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Von Willebrand disease

Reviewed February 2008

What is von Willebrand disease?

Von Willebrand disease is a bleeding disorder that slows the blood clotting process. People with this condition often experience bruising, nosebleeds, and prolonged bleeding or oozing following an injury, surgery, or having a tooth pulled. Women with this condition typically have excessive bleeding during menstruation (menorrhagia). In severe cases of von Willebrand disease, heavy bleeding occurs after minor trauma or even in the absence of injury (spontaneous bleeding). Milder forms of von Willebrand disease do not involve spontaneous bleeding, and the condition may become apparent only when abnormal bleeding occurs following surgery or a serious injury. Symptoms of von Willebrand disease may change over time. Increased age, pregnancy, exercise, and stress may cause von Willebrand factor levels to rise and bleeding symptoms may become less frequent.

Von Willebrand disease is divided into three types, with type 2 being further divided into four subtypes. All types of this condition cause prolonged bleeding episodes of varying severity; type 1 is the mildest of the three types and type 3 is the most severe. The four subtypes of type 2 von Willebrand disease are intermediate in severity. Another form of the disorder, acquired von Willebrand syndrome, is not caused by inherited gene mutations. Acquired von Willebrand syndrome is typically seen in conjunction with other disorders, such as diseases that affect bone marrow or immune cell function. This rare condition is characterized by abnormal bleeding into the skin and other soft tissues, usually beginning in adulthood.

How common is von Willebrand disease?

The prevalence of von Willebrand disease is disputed. Some studies report a prevalence of 1 in 10,000, while other studies estimate the condition affects as many as 1 in 100 people. Most researchers agree that von Willebrand disease is the most common genetic bleeding disorder.

What genes are related to von Willebrand disease?

Mutations in the VWF gene cause von Willebrand disease. The VWF gene provides instructions for making a blood clotting protein called von Willebrand factor. Blood clotting proteins are essential for the formation of blood clots. After an injury, clots protect the body by sealing off damaged blood vessels and preventing further blood loss. If von Willebrand factor does not function normally or too little of the protein is available, blood clots cannot form properly. Abnormally slow blood clotting causes the prolonged bleeding episodes seen in von Willebrand disease.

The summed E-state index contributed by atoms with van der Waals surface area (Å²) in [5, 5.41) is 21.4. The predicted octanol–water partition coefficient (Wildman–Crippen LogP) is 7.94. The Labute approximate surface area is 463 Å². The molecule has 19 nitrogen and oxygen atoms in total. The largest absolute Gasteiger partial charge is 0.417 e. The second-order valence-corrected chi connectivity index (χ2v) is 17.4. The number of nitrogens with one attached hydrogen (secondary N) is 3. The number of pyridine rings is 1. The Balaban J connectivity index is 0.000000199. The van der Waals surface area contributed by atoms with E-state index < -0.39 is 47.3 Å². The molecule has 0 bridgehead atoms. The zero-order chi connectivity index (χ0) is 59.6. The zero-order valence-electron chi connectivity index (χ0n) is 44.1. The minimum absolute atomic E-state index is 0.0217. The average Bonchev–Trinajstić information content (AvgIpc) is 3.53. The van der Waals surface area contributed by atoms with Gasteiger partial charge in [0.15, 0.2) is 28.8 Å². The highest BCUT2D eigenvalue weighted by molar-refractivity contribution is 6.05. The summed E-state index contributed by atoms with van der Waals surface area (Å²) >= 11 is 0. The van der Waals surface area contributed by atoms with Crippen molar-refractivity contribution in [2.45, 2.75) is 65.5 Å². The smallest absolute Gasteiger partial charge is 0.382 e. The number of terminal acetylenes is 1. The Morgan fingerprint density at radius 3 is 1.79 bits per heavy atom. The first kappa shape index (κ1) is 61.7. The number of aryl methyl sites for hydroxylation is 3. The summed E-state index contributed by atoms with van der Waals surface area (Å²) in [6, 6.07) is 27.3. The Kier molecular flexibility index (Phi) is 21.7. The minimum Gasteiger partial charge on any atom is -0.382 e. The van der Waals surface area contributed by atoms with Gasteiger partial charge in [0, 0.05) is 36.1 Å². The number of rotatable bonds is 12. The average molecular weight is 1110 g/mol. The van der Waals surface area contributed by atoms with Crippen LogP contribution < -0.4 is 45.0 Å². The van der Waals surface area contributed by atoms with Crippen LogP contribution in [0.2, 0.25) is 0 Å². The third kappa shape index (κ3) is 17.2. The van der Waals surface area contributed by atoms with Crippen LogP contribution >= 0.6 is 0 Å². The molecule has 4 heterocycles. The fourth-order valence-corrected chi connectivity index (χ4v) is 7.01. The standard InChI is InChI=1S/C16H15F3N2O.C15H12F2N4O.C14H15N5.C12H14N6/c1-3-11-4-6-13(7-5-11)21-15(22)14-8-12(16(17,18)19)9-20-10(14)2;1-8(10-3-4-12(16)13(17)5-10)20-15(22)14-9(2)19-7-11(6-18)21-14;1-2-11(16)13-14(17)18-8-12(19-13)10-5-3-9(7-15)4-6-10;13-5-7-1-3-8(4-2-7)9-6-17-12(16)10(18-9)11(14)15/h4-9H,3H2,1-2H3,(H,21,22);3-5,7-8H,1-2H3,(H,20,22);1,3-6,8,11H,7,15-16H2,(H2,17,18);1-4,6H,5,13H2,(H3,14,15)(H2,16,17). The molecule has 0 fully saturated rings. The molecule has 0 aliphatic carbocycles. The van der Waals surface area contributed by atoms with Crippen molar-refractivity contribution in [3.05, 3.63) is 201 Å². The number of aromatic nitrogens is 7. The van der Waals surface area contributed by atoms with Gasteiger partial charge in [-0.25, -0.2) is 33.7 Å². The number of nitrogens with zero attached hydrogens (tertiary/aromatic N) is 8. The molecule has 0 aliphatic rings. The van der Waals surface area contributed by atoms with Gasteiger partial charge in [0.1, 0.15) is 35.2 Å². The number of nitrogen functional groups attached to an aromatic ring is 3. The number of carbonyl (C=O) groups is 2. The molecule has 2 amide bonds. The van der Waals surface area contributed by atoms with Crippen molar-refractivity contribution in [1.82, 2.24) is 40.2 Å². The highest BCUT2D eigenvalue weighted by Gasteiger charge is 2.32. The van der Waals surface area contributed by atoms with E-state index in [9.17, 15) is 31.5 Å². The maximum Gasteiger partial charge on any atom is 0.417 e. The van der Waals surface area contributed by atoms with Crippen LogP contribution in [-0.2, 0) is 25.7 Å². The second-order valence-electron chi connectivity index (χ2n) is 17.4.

Von Willebrand disease is broadly divided into three types based on von Willebrand factor levels. Mutations in the VWF gene that reduce the amount of von Willebrand factor cause type 1 von Willebrand disease. People with type 1 have varying amounts of von Willebrand factor in their bloodstream. Some people with a mild case of type 1 never experience a prolonged bleeding episode. Type 1 is the most common form of von Willebrand disease. Mutations that disrupt the function of von Willebrand factor cause the four subtypes of type 2 von Willebrand disease. People with type 2 von Willebrand disease have bleeding episodes of varying severity depending on the extent of von Willebrand factor dysfunction, but the bleeding episodes are typically similar to those seen in type 1. Mutations that result in an abnormally short, nonfunctional von Willebrand factor generally cause type 3 von Willebrand disease. People with type 3 typically have more severe bleeding episodes than those with type 1 or 2 von Willebrand disease. Type 3 is the rarest form of this condition.

Read more about the VWF gene.

How do people inherit von Willebrand disease?

Von Willebrand disease can have different inheritance patterns.

Type 1 and rare cases of type 2 von Willebrand disease are inherited in an autosomal dominant pattern, which means one copy of the altered gene in each cell is sufficient to cause the disorder.

Type 3 and most cases of type 2 von Willebrand disease are inherited in an autosomal recessive pattern, which means both copies of the gene in each cell have mutations. Most often, the parents of an individual with an autosomal recessive condition each carry one copy of the mutated gene, but do not show signs and symptoms of the condition.

Where can I find information about treatment for von Willebrand disease?

These resources address the management of von Willebrand disease and may include treatment providers.

You might also find information on treatment of von Willebrand disease in Educational resources and Patient support.

Where can I find additional information about von Willebrand disease?

You may find the following resources about von Willebrand disease helpful. These materials are written for the general public.

You may also be interested in these resources, which are designed for healthcare professionals and researchers.

What other names do people use for von Willebrand disease?

  • Angiohemophilia
  • Von Willebrand's factor deficiency

What if I still have specific questions about von Willebrand disease?

Where can I find general information about genetic conditions?

What glossary definitions help with understanding von Willebrand disease?

References (6 links)


The resources on this site should not be used as a substitute for professional medical care or advice. Users seeking information about a personal genetic disease, syndrome, or condition should consult with a qualified healthcare professional. See How can I find a genetics professional in my area? in the Handbook.

Reviewed: February 2008
Published: January 23, 2009